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I love words.  I devour them like plants absorb the sun for nourishment.  I feed on their ability to convey so many emotions, to give us countless ways to describe the essence of who we are and to capture all the wonderful nuances in life.  Words are simple in their nature but intricate in their distinction.

But sometimes words fail.  There are so many things we want to say, so many emotions we want to share and words just don’t do justice to the feelings we are trying to express.  There have been moments that I have had so many words hovering on the precipice of being spoken aloud but those words seem to pale in comparison to the message I really want to send.

It is not often that words are not my ally.  It is an uncomfortable moment when the things I love seem to leave me when I most need them.  Where once was a plethora of idioms, a bottomless chasm of silence resides.  My inability to use words to their potential precludes me from saying the precise thing I want to say.

But those words are sometimes delivered even though they are unspoken.  Those muted messages find their way through the silence and are easily understood as they soundlessly fall on the ears intended to hear them.

As as writer, I rely on words to accurately convey how I am feeling.  I use those words to express myself.  But sometimes I forget that the words I don’t say, the words that are felt and not heard, are just as loud as the ones I speak.

 

 

 

A part of life

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Death is selfish.  It lurks in the shadows.  It hides in a realm of certainty,  somewhere between acceptance and denial, and it feeds on our inability to process its inevitability.  It waits for nobody.  It heeds its own agenda and it gives no signs of compassion.  It simply reaps.

~~

Last week we had a senior’s bus tour at the lodge.  Unlike the previous tours, we had neither mildly concussed nor toppled our guests on top of one other.  The tour had been relatively trauma-free with the exception of a phone call a mere fifteen minutes after the bus arrived and our guests had been shown to their rooms.

Death had been hovering at the precipice and chose to include us in its folly with one phone call for the sister of its intended victim shortly after she arrived at the lodge.  What should have been a glorious adventure for Kathleen suddenly turned into a feeling of helplessness and isolation as she mourned the loss of her sister surrounded by a group of strangers.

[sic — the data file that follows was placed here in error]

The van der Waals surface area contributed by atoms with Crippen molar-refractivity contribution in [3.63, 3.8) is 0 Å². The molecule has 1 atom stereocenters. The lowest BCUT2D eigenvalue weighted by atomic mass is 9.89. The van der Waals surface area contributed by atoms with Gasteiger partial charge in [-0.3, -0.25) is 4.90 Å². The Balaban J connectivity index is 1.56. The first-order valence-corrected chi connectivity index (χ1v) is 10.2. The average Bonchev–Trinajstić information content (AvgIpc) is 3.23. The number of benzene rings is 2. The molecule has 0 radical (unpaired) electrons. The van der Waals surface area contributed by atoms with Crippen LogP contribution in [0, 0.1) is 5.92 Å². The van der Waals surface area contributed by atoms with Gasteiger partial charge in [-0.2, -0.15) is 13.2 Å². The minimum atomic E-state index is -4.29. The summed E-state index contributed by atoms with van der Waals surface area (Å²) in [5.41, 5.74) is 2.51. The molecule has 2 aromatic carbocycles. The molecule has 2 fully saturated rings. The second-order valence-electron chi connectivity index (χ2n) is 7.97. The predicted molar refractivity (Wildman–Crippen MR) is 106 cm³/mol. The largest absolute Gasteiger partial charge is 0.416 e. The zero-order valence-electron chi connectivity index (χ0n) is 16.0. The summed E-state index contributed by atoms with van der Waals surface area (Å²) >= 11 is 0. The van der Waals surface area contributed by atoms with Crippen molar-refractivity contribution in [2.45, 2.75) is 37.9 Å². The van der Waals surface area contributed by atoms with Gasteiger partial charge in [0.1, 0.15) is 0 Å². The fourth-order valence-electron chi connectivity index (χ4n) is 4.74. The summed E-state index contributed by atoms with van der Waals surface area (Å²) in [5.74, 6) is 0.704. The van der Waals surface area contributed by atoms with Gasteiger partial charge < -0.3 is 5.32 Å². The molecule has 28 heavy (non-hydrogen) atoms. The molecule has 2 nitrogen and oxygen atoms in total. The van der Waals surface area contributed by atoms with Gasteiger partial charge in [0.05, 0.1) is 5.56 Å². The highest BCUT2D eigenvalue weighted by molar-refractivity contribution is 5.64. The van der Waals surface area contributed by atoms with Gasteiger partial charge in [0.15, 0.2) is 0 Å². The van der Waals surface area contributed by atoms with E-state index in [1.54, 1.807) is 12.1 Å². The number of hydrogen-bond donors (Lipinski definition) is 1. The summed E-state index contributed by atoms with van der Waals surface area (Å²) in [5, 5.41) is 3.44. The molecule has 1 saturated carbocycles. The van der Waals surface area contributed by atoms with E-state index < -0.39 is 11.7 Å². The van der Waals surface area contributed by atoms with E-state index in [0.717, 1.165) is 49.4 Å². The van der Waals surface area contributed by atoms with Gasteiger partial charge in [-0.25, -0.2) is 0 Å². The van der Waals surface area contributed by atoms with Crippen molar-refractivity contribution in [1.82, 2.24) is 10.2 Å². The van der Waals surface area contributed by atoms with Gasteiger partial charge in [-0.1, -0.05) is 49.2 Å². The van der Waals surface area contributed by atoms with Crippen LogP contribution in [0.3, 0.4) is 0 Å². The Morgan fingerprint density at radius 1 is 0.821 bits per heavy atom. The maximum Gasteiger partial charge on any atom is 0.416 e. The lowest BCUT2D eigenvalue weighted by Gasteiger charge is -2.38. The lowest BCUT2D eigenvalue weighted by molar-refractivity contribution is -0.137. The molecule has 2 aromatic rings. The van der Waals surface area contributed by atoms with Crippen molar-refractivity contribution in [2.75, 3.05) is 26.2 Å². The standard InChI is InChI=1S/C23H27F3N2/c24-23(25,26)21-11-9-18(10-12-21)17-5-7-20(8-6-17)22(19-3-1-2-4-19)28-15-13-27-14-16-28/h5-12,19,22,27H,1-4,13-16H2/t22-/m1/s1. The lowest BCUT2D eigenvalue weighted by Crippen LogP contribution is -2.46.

But even in the face of sadness, there was no surprise in discovering that the group of strangers had chosen to embrace Kathleen and take on a part of her burden as their own.  As much as death wanted to be the headliner in this performance, the supporting cast was truly the star of the show.

Fellow travelers and staff made every effort to ease Kathleen’s suffering and reunited her with her family before the bus was due to leave the lodge.   It takes a village – and this village had a great deal of empathy and ingenuity.  Kathleen was able to reconnect with her family and attend her sister’s funeral.  And although she was missed on that last day of the bus tour, we knew she was where she needed to be and she knew we all held her in our thoughts and prayers.

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Death is selfish.  And although it may be a part of life, so is love and compassion.

 

Nothing compares to u, v, w, x……

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It’s been seven hours and fifteen days……okay, that may be a slight exaggeration (and a very cheesy song reference) but it feels pretty close to the truth that I have just faced.  I looked at my blog posts for the last 27 days and I have posted 6, a measly 6, blog posts during this 27 day period.  I have never been this bereft of creativity since I began my blogging journey.

And once those two words settled into my brain, I felt the familiar pull I feel when I write.  Calling it a blogging journey doesn’t really do it justice.  It doesn’t truly encompass the creative path that I have carved for myself since I became a member of the WordPress writing community.  In this world, I have discovered many who share my passion and I have uncovered a deep part of myself that was grossly underutilized.

We all find things that give us a sense of freedom, moments that we can savor the state of true abandon from reality.  Writing gives me that indulgence.  It permits me to leave the rest of the world behind and go where the words take me.  Nothing does compare to the pleasure I get when I tune out my inner critic and just let the words say what they want to say.  Writing is the one thing in my life that I not only give complete freedom to but also allow it honesty without the constraints of censorship.

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And although I know considerable chunks of time have seeped into the cracks and pushed the chasms of my imaginative spurts further apart, I continually stand on the precipice of inspiration, ready to seize any opportunity that the writing Gods see fit to send my way.